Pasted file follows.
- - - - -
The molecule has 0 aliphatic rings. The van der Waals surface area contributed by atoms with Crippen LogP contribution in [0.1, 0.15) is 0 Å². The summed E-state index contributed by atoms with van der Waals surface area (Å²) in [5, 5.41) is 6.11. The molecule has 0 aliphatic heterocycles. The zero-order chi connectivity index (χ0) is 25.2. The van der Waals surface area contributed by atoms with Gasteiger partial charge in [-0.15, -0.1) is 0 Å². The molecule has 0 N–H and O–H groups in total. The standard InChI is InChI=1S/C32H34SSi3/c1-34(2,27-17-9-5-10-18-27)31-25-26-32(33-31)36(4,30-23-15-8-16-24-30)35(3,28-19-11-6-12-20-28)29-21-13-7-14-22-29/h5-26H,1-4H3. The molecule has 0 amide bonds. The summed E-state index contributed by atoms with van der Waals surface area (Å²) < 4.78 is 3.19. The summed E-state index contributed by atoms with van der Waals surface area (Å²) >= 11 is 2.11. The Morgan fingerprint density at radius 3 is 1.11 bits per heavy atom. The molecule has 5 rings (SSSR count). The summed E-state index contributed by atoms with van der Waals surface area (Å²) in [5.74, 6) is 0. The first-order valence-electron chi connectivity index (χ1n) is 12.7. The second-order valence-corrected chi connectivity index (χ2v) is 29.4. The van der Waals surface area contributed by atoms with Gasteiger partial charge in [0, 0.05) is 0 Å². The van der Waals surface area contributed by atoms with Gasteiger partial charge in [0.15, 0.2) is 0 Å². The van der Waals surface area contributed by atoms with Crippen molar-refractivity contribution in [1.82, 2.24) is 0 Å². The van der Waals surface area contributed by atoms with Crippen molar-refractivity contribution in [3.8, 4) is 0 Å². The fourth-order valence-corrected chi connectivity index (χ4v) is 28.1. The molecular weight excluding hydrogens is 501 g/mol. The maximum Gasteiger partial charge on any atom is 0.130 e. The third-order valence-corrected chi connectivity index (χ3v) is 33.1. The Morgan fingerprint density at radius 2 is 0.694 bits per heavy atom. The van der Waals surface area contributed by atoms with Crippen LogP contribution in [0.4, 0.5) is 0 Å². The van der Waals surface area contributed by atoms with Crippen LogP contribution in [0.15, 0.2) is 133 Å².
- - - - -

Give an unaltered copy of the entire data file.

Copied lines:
The molecule has 0 aliphatic rings. The van der Waals surface area contributed by atoms with Crippen LogP contribution in [0.1, 0.15) is 0 Å². The summed E-state index contributed by atoms with van der Waals surface area (Å²) in [5, 5.41) is 6.11. The molecule has 0 aliphatic heterocycles. The zero-order chi connectivity index (χ0) is 25.2. The van der Waals surface area contributed by atoms with Gasteiger partial charge in [-0.15, -0.1) is 0 Å². The molecule has 0 N–H and O–H groups in total. The standard InChI is InChI=1S/C32H34SSi3/c1-34(2,27-17-9-5-10-18-27)31-25-26-32(33-31)36(4,30-23-15-8-16-24-30)35(3,28-19-11-6-12-20-28)29-21-13-7-14-22-29/h5-26H,1-4H3. The molecule has 0 amide bonds. The summed E-state index contributed by atoms with van der Waals surface area (Å²) < 4.78 is 3.19. The summed E-state index contributed by atoms with van der Waals surface area (Å²) >= 11 is 2.11. The Morgan fingerprint density at radius 3 is 1.11 bits per heavy atom. The molecule has 5 rings (SSSR count). The summed E-state index contributed by atoms with van der Waals surface area (Å²) in [5.74, 6) is 0. The first-order valence-electron chi connectivity index (χ1n) is 12.7. The second-order valence-corrected chi connectivity index (χ2v) is 29.4. The van der Waals surface area contributed by atoms with Gasteiger partial charge in [0, 0.05) is 0 Å². The van der Waals surface area contributed by atoms with Gasteiger partial charge in [0.15, 0.2) is 0 Å². The van der Waals surface area contributed by atoms with Crippen molar-refractivity contribution in [1.82, 2.24) is 0 Å². The van der Waals surface area contributed by atoms with Crippen molar-refractivity contribution in [3.8, 4) is 0 Å². The fourth-order valence-corrected chi connectivity index (χ4v) is 28.1. The molecular weight excluding hydrogens is 501 g/mol. The maximum Gasteiger partial charge on any atom is 0.130 e. The third-order valence-corrected chi connectivity index (χ3v) is 33.1. The Morgan fingerprint density at radius 2 is 0.694 bits per heavy atom. The van der Waals surface area contributed by atoms with Crippen LogP contribution in [0.4, 0.5) is 0 Å². The van der Waals surface area contributed by atoms with Crippen LogP contribution in [0.15, 0.2) is 133 Å².